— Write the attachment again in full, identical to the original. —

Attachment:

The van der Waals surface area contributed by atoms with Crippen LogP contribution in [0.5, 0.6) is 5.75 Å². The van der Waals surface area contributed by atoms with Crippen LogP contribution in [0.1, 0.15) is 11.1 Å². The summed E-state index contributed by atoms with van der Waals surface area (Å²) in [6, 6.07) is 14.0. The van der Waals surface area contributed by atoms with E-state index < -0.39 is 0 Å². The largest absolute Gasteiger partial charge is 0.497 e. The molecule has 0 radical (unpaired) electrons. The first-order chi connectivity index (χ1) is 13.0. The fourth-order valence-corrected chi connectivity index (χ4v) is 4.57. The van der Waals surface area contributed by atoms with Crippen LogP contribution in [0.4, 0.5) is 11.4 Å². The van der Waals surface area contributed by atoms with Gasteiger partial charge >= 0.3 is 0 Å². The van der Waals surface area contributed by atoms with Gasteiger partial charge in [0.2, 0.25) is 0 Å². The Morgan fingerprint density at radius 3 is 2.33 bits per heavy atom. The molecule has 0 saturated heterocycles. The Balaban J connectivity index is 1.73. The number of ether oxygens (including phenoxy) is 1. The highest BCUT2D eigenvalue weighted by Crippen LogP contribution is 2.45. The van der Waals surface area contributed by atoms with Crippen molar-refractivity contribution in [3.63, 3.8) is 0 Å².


The van der Waals surface area contributed by atoms with Crippen LogP contribution in [0.5, 0.6) is 5.75 Å². The van der Waals surface area contributed by atoms with Crippen LogP contribution in [0.1, 0.15) is 11.1 Å². The summed E-state index contributed by atoms with van der Waals surface area (Å²) in [6, 6.07) is 14.0. The van der Waals surface area contributed by atoms with E-state index < -0.39 is 0 Å². The largest absolute Gasteiger partial charge is 0.497 e. The molecule has 0 radical (unpaired) electrons. The first-order chi connectivity index (χ1) is 13.0. The fourth-order valence-corrected chi connectivity index (χ4v) is 4.57. The van der Waals surface area contributed by atoms with Crippen LogP contribution in [0.4, 0.5) is 11.4 Å². The van der Waals surface area contributed by atoms with Gasteiger partial charge >= 0.3 is 0 Å². The van der Waals surface area contributed by atoms with Gasteiger partial charge in [0.2, 0.25) is 0 Å². The Morgan fingerprint density at radius 3 is 2.33 bits per heavy atom. The molecule has 0 saturated heterocycles. The Balaban J connectivity index is 1.73. The number of ether oxygens (including phenoxy) is 1. The highest BCUT2D eigenvalue weighted by Crippen LogP contribution is 2.45. The van der Waals surface area contributed by atoms with Crippen molar-refractivity contribution in [3.63, 3.8) is 0 Å².